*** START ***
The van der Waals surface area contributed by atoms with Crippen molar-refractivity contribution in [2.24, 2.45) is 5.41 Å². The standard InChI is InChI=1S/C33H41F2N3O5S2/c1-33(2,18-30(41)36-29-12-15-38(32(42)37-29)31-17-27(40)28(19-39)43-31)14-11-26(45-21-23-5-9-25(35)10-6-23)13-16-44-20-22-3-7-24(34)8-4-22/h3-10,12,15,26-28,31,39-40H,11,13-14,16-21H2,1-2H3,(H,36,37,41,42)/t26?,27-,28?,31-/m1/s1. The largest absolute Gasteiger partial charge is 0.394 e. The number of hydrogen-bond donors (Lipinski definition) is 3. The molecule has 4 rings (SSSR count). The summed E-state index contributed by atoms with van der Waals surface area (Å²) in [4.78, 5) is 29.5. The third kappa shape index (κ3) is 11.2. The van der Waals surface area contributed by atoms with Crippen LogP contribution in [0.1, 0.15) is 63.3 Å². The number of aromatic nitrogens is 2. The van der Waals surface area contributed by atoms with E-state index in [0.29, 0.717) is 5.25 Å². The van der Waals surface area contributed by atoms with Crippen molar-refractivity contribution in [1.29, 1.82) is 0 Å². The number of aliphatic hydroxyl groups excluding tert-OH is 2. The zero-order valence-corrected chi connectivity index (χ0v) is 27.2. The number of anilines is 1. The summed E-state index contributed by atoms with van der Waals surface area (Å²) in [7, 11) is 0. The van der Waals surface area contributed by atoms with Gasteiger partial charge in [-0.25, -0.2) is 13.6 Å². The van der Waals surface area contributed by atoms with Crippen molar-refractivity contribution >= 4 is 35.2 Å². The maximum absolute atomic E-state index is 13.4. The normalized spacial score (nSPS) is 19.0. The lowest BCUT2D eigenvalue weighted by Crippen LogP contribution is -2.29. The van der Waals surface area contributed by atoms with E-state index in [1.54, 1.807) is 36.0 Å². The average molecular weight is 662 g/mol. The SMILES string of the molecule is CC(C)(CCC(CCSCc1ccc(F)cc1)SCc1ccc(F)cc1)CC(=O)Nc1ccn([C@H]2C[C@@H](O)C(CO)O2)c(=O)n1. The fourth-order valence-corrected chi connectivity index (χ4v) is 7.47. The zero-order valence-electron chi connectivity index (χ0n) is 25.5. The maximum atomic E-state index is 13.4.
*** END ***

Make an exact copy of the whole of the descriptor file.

The van der Waals surface area contributed by atoms with Crippen molar-refractivity contribution in [2.24, 2.45) is 5.41 Å². The standard InChI is InChI=1S/C33H41F2N3O5S2/c1-33(2,18-30(41)36-29-12-15-38(32(42)37-29)31-17-27(40)28(19-39)43-31)14-11-26(45-21-23-5-9-25(35)10-6-23)13-16-44-20-22-3-7-24(34)8-4-22/h3-10,12,15,26-28,31,39-40H,11,13-14,16-21H2,1-2H3,(H,36,37,41,42)/t26?,27-,28?,31-/m1/s1. The largest absolute Gasteiger partial charge is 0.394 e. The number of hydrogen-bond donors (Lipinski definition) is 3. The molecule has 4 rings (SSSR count). The summed E-state index contributed by atoms with van der Waals surface area (Å²) in [4.78, 5) is 29.5. The third kappa shape index (κ3) is 11.2. The van der Waals surface area contributed by atoms with Crippen LogP contribution in [0.1, 0.15) is 63.3 Å². The number of aromatic nitrogens is 2. The van der Waals surface area contributed by atoms with E-state index in [0.29, 0.717) is 5.25 Å². The van der Waals surface area contributed by atoms with Crippen molar-refractivity contribution in [1.29, 1.82) is 0 Å². The number of aliphatic hydroxyl groups excluding tert-OH is 2. The zero-order valence-corrected chi connectivity index (χ0v) is 27.2. The number of anilines is 1. The summed E-state index contributed by atoms with van der Waals surface area (Å²) in [7, 11) is 0. The van der Waals surface area contributed by atoms with Gasteiger partial charge in [-0.25, -0.2) is 13.6 Å². The van der Waals surface area contributed by atoms with Crippen molar-refractivity contribution >= 4 is 35.2 Å². The maximum absolute atomic E-state index is 13.4. The normalized spacial score (nSPS) is 19.0. The lowest BCUT2D eigenvalue weighted by Crippen LogP contribution is -2.29. The van der Waals surface area contributed by atoms with E-state index in [1.54, 1.807) is 36.0 Å². The average molecular weight is 662 g/mol. The SMILES string of the molecule is CC(C)(CCC(CCSCc1ccc(F)cc1)SCc1ccc(F)cc1)CC(=O)Nc1ccn([C@H]2C[C@@H](O)C(CO)O2)c(=O)n1. The fourth-order valence-corrected chi connectivity index (χ4v) is 7.47. The zero-order valence-electron chi connectivity index (χ0n) is 25.5. The maximum atomic E-state index is 13.4.